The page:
Of all Africa's big cats, cheetahs are among the most susceptible to lose their meals to opportunistic scavengers. Hyenas, jackals and vultures are the usual suspects, but most carnivores (and the occasional omnivore) will move in on a carcass if there's a chance they'll land a free lunch. While on a recent safari in South Africa's Kruger National Park, nature lovers Bob and Rosa Swart were lucky enough to witness a trio of cheetahs chasing down and dispatching a waterbuck in a dry riverbed. The sighting took a turn for the crazy, however, when the cats had to abandon their meal to make way for a pair of sizeable crocodiles that moved in to commandeer the kill.

The Swarts spotted the cheetahs in a dry riverbed outside Shingwedzi Camp in the north of the reserve. "Despite the intense heat, the cheetahs were alert and focused on something in the riverbed," the couple told Latest Sightings. An hour or so went by before a herd of waterbuck sauntered down to the riverbed, likely in search of a drink. With their cameras trained on the cats, the Swarts waited patiently for the inevitable outcome. 

"Suddenly, one of the cheetahs slunk off into the bush, and the other two sprang into action, chasing the waterbuck." the pair recalled. "Success at last! One of the cheetahs managed to catch a waterbuck, and the rest of the cheetahs joined in."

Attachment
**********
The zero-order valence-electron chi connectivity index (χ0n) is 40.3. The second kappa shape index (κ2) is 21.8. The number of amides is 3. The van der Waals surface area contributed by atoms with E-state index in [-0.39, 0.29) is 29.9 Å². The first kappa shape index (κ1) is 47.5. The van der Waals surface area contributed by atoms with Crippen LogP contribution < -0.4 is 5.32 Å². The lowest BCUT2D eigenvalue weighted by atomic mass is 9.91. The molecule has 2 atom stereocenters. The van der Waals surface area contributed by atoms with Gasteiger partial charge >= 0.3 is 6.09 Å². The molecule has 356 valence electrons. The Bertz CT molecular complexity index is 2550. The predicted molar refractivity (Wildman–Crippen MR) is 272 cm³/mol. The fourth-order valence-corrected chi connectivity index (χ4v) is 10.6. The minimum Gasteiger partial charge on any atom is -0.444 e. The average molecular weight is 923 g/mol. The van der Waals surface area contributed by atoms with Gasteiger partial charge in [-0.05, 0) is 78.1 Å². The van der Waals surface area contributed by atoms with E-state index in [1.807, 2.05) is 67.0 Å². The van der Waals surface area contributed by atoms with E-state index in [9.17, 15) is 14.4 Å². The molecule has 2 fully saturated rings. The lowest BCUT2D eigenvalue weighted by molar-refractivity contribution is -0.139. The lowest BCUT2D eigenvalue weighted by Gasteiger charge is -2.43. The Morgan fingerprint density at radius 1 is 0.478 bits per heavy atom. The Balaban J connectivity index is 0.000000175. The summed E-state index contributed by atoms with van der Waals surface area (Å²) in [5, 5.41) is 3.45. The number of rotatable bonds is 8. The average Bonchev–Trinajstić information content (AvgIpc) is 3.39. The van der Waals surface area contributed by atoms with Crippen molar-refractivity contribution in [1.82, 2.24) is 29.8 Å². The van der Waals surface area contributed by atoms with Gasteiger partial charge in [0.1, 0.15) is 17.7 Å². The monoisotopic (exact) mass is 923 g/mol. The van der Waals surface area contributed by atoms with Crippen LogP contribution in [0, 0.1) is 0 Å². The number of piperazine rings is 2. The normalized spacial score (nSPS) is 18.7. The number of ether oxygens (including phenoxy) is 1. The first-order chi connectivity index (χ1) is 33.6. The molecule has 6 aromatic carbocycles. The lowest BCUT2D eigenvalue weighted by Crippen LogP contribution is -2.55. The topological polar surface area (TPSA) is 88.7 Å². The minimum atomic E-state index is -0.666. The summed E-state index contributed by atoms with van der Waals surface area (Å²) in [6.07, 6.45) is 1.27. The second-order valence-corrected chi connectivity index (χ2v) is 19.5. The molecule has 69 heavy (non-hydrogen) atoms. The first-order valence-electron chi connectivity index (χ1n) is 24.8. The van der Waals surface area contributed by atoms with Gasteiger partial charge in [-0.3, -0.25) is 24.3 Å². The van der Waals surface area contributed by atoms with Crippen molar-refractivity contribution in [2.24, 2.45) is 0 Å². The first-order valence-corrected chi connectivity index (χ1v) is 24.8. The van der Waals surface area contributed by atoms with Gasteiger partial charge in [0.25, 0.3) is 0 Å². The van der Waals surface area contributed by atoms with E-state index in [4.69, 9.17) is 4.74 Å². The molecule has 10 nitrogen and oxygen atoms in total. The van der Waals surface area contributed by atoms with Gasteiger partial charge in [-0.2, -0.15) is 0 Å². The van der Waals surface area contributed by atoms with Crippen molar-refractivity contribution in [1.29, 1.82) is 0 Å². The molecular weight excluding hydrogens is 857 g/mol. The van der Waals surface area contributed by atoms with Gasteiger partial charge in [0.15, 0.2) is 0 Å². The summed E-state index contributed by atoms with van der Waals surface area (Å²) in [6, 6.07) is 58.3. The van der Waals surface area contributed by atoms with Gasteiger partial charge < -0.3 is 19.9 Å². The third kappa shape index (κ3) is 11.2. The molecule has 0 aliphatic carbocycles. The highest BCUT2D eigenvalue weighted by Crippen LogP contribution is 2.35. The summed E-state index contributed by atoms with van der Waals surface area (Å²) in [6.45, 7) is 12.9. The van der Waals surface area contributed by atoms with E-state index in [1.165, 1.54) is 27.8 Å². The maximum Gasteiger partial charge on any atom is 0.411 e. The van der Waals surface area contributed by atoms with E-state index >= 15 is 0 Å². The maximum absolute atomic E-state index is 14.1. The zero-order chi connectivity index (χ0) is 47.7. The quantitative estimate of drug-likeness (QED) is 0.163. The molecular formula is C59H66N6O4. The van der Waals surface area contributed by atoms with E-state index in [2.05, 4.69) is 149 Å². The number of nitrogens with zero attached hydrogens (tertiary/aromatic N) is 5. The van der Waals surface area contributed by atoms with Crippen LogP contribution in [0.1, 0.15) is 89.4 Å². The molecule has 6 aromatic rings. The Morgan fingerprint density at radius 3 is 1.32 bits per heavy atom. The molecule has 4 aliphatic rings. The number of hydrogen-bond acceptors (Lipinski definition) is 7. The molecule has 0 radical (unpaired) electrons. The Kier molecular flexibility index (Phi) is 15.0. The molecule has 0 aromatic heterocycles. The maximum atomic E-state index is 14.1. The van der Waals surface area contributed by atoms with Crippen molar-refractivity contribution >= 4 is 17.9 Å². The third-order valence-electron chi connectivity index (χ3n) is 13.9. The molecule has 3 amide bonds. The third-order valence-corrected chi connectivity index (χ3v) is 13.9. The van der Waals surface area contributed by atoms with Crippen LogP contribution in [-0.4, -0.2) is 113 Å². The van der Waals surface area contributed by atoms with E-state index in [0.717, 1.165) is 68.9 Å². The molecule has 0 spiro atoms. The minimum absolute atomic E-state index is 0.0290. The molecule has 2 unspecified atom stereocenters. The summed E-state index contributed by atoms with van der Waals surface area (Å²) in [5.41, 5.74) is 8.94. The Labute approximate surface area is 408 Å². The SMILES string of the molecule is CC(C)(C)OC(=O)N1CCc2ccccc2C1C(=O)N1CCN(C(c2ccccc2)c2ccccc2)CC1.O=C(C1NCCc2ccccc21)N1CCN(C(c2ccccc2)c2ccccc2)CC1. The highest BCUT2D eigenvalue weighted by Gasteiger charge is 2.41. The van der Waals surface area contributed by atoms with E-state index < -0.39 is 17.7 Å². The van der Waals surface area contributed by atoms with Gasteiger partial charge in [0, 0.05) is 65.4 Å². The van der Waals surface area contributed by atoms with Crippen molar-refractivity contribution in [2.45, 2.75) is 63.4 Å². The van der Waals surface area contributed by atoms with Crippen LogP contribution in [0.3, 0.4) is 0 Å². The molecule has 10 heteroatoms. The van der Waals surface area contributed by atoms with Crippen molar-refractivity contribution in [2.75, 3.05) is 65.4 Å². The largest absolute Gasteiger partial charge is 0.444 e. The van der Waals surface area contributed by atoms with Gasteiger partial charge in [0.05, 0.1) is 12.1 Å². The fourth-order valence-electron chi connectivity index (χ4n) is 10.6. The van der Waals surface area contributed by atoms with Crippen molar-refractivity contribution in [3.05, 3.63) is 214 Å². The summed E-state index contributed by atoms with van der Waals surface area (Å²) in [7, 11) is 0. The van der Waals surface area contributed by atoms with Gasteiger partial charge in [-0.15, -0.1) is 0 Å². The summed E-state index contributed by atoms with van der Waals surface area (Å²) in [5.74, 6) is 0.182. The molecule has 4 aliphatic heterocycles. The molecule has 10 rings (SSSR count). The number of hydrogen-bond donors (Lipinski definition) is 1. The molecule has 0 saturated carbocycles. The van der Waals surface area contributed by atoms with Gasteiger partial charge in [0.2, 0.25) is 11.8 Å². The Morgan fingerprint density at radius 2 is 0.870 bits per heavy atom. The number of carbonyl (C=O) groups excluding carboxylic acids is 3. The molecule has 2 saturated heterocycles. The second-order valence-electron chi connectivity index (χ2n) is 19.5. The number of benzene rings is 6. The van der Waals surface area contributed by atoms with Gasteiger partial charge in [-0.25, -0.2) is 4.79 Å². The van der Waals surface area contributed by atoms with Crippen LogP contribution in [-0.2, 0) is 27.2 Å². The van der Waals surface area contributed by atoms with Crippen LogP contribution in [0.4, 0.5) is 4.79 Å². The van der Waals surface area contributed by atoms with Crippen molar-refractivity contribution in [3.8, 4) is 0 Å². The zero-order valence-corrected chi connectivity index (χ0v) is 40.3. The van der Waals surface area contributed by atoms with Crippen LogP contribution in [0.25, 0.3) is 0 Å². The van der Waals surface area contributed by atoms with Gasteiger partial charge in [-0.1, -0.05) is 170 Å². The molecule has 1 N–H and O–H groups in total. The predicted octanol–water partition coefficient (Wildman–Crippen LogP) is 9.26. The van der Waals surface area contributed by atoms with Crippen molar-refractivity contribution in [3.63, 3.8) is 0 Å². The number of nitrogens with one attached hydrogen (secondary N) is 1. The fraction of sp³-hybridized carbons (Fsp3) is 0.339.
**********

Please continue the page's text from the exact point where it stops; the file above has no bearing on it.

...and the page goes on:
Cheetahs are typically solitary cats, but males – often from the same litter – may form coalitions for added security and to make it easier to chase down large prey. It's possible that these of cats grew up together and now share the hunting responsibilities. It's also possible that the trio is made up of a mom and her two subadult youngsters. Cubs will stay with their mothers for a year and half before heading off on their own, during which time mom will do the bulk of the hunting as her offspring learn the ropes.

The commotion of the chase attracted the attention of a pair of crocodiles basking in the riverbed beside the remaining pools of water. The cats barely had a chance to start eating their meal before the reptilian predators galumphed onto the scene to claim the carcass. 

"The crocodiles eventually intimidated the cheetahs, and they sprinted off away from their kill," the Swarts explained. "A total of 12 crocodiles appeared and went for the waterbuck kill. However, in the end, only the largest crocodile remained at the carcass, surrounded by vultures and other scavenging birds."

Nile crocodiles are unfussy eaters and gobble up just about anything they can wrap their jaws around. They are no strangers to carrion and will readily steal kills from rival predators or dine on carcasses that wind up in rivers or pools.

Top header image: Ferdinand Svehla, Flickr